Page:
Travel Etiquette: Switching Tables on a Cruise, Pre-Boarding Eligibility and Tipping

In this edition: Switching tables on a cruise, pre-boarding eligibility, "Do you need change?" and more.

Q: Is it unforgivably rude to ask to be reseated on a cruise after you've met your dinner companions? We had an awful family seated at our table and wanted to change, but then my husband noticed them going into a cabin two doors down from us. We thought we'd probably run into them in the hall at some point, which would have been awkward, so we just put up with them (and ate as quickly as possible).

A: If you're so unhappy with your tablemates that it affects your enjoyment of the cruise, you should ask to switch tables. If they're just kind of annoying, I'd put up with them. But if they're, say, picking fights with you about politics or have such terrible table manners you simply can't watch them eat, then it's time to talk to the dining steward. Sure, it'd be awkward to run into your former tablemates, but isn't a brief, awkward conversation preferable to seven nights of hellish dinners?

To minimize the awkwardness, though, you could always blame something else. "We originally booked a table for two (or the late seating, etc.), but somehow our reservation got screwed up. They were able to fix it last night. Hope to see you around, though!"

Q: How young do your kids have to be to make your family eligible for pre-boarding a flight?

A: Some airlines will mention a specific age (e.g., "Anyone traveling with children under 5") in their pre-boarding announcement. If they don't specify an age, I'd play it by ear based on your kid. I think that if you have a car seat or stroller to deal with, you ought to board early, just so you can leave your gear at the bottom of the jetway without holding up the entire line of passengers.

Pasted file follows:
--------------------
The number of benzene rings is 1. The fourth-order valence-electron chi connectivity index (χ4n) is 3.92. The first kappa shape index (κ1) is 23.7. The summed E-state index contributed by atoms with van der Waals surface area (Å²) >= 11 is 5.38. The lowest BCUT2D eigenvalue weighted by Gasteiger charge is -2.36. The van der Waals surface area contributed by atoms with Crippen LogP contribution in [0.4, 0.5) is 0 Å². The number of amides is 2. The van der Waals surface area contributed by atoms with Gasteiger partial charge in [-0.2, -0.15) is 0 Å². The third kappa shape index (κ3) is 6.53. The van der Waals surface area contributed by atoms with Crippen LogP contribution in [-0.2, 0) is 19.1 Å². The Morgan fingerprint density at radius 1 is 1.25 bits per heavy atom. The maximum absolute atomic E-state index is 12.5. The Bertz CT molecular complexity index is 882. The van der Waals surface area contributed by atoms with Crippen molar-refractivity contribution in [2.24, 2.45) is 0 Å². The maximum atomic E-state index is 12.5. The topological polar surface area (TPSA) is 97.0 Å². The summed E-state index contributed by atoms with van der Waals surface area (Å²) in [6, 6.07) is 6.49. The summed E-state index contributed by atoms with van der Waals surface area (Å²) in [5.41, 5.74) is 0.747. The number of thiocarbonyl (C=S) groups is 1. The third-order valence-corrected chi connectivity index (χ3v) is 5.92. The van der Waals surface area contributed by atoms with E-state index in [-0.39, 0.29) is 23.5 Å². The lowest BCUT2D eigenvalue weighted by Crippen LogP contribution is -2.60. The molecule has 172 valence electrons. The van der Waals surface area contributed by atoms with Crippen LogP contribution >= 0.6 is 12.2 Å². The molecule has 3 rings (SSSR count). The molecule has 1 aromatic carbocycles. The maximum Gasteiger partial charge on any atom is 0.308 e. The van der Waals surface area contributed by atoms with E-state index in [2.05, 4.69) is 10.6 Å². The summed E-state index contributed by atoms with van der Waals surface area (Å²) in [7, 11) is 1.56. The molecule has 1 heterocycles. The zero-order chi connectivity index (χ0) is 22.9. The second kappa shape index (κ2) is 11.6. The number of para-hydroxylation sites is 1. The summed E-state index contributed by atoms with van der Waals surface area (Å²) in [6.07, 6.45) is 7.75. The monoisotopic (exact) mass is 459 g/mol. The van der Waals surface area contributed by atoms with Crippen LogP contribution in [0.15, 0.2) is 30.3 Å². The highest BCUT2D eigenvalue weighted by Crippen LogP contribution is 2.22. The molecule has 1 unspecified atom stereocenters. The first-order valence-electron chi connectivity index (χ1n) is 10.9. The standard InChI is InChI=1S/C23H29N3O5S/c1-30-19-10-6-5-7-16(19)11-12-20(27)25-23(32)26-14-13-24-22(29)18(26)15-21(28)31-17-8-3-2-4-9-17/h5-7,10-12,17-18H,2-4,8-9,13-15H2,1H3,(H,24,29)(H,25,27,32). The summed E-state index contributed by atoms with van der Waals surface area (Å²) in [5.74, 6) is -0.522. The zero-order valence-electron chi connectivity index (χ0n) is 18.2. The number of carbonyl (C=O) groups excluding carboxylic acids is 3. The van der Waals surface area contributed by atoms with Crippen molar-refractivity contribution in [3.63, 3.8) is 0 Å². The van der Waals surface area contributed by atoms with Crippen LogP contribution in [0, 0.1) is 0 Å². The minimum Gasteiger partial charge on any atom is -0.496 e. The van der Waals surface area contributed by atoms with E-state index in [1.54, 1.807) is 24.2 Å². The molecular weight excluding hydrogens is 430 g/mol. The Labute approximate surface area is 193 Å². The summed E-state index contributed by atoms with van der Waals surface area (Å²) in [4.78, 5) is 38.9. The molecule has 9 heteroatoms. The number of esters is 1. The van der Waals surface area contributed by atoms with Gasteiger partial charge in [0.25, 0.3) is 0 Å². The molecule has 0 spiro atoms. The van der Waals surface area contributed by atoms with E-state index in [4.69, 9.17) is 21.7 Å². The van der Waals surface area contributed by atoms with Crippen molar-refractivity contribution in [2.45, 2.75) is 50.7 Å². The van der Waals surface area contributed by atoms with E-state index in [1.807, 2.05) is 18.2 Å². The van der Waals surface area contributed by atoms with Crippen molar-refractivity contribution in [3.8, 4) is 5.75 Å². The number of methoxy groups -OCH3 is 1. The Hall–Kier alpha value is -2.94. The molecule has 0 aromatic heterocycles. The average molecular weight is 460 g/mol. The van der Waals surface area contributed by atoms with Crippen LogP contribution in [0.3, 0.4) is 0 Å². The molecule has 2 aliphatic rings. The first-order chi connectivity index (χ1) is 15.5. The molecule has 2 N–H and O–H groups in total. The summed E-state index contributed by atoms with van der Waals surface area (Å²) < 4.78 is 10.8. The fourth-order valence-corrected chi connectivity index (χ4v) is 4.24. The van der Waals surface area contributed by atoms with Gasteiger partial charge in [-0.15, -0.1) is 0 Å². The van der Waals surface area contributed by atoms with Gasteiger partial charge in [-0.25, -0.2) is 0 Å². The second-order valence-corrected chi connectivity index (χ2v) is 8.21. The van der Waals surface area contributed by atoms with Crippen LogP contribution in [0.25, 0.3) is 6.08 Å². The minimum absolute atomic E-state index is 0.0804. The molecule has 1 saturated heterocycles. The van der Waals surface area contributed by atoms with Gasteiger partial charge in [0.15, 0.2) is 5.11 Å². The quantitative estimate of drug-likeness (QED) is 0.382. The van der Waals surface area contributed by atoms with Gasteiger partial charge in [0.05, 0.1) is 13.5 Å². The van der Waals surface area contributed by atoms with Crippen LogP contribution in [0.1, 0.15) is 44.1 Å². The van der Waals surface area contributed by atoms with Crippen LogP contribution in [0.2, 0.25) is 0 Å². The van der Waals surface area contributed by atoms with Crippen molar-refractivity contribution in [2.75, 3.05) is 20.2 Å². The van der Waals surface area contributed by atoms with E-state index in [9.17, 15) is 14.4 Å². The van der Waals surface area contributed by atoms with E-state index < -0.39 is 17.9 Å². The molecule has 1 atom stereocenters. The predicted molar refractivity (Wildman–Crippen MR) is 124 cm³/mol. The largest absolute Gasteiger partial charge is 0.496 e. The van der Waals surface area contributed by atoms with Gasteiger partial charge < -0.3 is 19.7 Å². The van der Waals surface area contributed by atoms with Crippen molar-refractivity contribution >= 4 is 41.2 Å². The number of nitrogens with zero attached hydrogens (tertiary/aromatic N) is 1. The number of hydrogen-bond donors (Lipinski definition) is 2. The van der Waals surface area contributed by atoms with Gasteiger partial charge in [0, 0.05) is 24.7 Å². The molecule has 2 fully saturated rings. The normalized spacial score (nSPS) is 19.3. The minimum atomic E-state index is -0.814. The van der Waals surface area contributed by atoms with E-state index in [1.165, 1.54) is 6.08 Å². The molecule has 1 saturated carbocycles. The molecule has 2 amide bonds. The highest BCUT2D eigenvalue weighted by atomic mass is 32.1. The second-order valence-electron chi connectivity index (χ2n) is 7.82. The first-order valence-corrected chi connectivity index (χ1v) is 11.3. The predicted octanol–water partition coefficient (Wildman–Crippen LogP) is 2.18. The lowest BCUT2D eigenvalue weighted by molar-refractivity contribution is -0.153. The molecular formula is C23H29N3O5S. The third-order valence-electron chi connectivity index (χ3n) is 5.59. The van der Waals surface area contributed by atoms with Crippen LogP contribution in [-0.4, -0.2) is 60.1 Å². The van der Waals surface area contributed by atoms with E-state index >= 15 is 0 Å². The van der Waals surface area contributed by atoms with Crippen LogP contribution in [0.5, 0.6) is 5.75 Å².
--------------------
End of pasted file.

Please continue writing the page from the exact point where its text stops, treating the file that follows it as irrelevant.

Q: I recently paid for a $22 lunch check with two $20 bills because I had just visited the ATM. The bills were both clearly visible when I handed the folder to the waiter. He took it from me, glanced at it, and asked if I wanted change. What's up with that? Did he seriously think I would give him an $18 tip?

A: Well, if he did, he's clearly delusional! I don't think waiters should ever ask if you want change, no matter how much your check is or what bills you're using to pay it. They should simply assume you want change, unless, of course, you hand them the folder containing the check and cash and say, "Thank you -- this is all set."

Q: Why do some airlines only provide blankets and pillows on certain seats? In coach, it seems to be one pillow and one blanket per row of seats, not per passenger (like they do in first class). If you're the first person to arrive in your row, do you just claim them? Can you take one from another row if no one's arrived in that row yet and someone's already claimed the one in your row?

A: I don't get why they do this. Either put a pillow or blanket on every seat or have people ask for them if they really want them. This one-per-row business is bizarre. Do they expect people to share, or something?

I'd say the first person to arrive has dibs, but if you get there later and would like a blanket and pillow, you should ask a flight attendant. Or bring your own. Then you're not only assured of always having them, you know they're clean -- which is more than anyone can say about the airline-supplied ones.

Lesley Carlin has been writing about travel and etiquette professionally for more than 10 years. As one of the Etiquette Grrls, she is the co-author of "Things You Need to Be Told" and "More Things You Need to Be Told" (Berkley). Have a travel etiquette question of your own? Email Lesley at